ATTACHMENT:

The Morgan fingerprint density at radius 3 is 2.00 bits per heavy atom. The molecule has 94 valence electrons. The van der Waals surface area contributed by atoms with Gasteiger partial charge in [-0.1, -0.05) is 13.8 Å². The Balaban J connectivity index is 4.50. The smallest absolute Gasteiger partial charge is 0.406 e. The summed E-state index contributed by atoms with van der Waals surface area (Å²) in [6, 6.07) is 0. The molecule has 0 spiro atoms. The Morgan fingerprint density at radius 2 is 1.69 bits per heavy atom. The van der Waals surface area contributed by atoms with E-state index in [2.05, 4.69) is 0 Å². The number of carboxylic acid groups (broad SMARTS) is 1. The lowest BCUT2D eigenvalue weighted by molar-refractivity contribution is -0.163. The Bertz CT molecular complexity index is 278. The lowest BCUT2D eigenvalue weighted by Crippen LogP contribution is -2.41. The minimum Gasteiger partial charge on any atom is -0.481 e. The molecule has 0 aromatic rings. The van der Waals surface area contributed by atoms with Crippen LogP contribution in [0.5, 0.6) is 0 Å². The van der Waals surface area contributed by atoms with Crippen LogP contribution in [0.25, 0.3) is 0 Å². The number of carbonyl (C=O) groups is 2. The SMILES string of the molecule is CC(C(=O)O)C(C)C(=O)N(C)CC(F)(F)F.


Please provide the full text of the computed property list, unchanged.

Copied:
The Morgan fingerprint density at radius 3 is 2.00 bits per heavy atom. The molecule has 94 valence electrons. The van der Waals surface area contributed by atoms with Gasteiger partial charge in [-0.1, -0.05) is 13.8 Å². The Balaban J connectivity index is 4.50. The smallest absolute Gasteiger partial charge is 0.406 e. The summed E-state index contributed by atoms with van der Waals surface area (Å²) in [6, 6.07) is 0. The molecule has 0 spiro atoms. The Morgan fingerprint density at radius 2 is 1.69 bits per heavy atom. The van der Waals surface area contributed by atoms with E-state index in [2.05, 4.69) is 0 Å². The number of carboxylic acid groups (broad SMARTS) is 1. The lowest BCUT2D eigenvalue weighted by molar-refractivity contribution is -0.163. The Bertz CT molecular complexity index is 278. The lowest BCUT2D eigenvalue weighted by Crippen LogP contribution is -2.41. The minimum Gasteiger partial charge on any atom is -0.481 e. The molecule has 0 aromatic rings. The van der Waals surface area contributed by atoms with Crippen LogP contribution in [0.5, 0.6) is 0 Å². The van der Waals surface area contributed by atoms with Crippen LogP contribution in [0.25, 0.3) is 0 Å². The number of carbonyl (C=O) groups is 2. The SMILES string of the molecule is CC(C(=O)O)C(C)C(=O)N(C)CC(F)(F)F.